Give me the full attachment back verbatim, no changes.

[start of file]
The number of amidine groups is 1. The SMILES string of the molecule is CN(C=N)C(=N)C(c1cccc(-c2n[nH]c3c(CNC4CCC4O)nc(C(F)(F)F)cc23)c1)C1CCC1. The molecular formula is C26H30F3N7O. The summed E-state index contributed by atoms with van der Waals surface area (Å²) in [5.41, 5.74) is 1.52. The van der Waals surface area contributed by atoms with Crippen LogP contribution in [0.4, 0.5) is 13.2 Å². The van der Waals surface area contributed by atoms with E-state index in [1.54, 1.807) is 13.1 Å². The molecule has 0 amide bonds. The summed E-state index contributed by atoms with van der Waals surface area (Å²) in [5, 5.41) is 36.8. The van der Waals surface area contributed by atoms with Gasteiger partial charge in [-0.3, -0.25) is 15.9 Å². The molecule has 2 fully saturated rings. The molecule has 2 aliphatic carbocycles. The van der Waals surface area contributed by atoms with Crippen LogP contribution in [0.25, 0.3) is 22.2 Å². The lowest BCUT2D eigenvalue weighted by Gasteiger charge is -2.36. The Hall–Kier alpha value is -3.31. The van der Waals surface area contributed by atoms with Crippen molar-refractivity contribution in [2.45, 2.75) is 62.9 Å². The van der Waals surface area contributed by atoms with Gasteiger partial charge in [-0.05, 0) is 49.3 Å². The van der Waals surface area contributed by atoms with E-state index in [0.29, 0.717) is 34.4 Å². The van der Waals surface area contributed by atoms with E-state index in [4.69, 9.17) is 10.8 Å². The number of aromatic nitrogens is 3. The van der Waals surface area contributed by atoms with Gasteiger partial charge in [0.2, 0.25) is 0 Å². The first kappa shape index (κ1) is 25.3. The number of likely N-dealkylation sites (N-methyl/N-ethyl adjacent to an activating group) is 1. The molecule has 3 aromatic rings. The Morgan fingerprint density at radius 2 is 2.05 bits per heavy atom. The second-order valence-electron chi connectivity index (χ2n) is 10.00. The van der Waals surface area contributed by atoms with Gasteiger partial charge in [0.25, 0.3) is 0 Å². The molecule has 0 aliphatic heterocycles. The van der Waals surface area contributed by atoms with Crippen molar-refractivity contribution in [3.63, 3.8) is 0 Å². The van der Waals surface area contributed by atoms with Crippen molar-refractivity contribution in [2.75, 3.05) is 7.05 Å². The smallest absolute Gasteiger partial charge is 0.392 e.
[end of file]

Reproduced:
The number of amidine groups is 1. The SMILES string of the molecule is CN(C=N)C(=N)C(c1cccc(-c2n[nH]c3c(CNC4CCC4O)nc(C(F)(F)F)cc23)c1)C1CCC1. The molecular formula is C26H30F3N7O. The summed E-state index contributed by atoms with van der Waals surface area (Å²) in [5.41, 5.74) is 1.52. The van der Waals surface area contributed by atoms with Crippen LogP contribution in [0.4, 0.5) is 13.2 Å². The van der Waals surface area contributed by atoms with E-state index in [1.54, 1.807) is 13.1 Å². The molecule has 0 amide bonds. The summed E-state index contributed by atoms with van der Waals surface area (Å²) in [5, 5.41) is 36.8. The van der Waals surface area contributed by atoms with Gasteiger partial charge in [-0.3, -0.25) is 15.9 Å². The molecule has 2 fully saturated rings. The molecule has 2 aliphatic carbocycles. The van der Waals surface area contributed by atoms with Crippen LogP contribution in [0.25, 0.3) is 22.2 Å². The lowest BCUT2D eigenvalue weighted by Gasteiger charge is -2.36. The Hall–Kier alpha value is -3.31. The van der Waals surface area contributed by atoms with Crippen molar-refractivity contribution in [2.45, 2.75) is 62.9 Å². The van der Waals surface area contributed by atoms with Gasteiger partial charge in [-0.05, 0) is 49.3 Å². The van der Waals surface area contributed by atoms with E-state index in [0.29, 0.717) is 34.4 Å². The van der Waals surface area contributed by atoms with E-state index in [4.69, 9.17) is 10.8 Å². The number of aromatic nitrogens is 3. The van der Waals surface area contributed by atoms with Gasteiger partial charge in [0.2, 0.25) is 0 Å². The first kappa shape index (κ1) is 25.3. The number of likely N-dealkylation sites (N-methyl/N-ethyl adjacent to an activating group) is 1. The molecule has 3 aromatic rings. The Morgan fingerprint density at radius 2 is 2.05 bits per heavy atom. The second-order valence-electron chi connectivity index (χ2n) is 10.00. The van der Waals surface area contributed by atoms with Gasteiger partial charge in [0.25, 0.3) is 0 Å². The molecule has 0 aliphatic heterocycles. The van der Waals surface area contributed by atoms with Crippen molar-refractivity contribution in [3.63, 3.8) is 0 Å². The van der Waals surface area contributed by atoms with Crippen molar-refractivity contribution in [2.75, 3.05) is 7.05 Å². The smallest absolute Gasteiger partial charge is 0.392 e.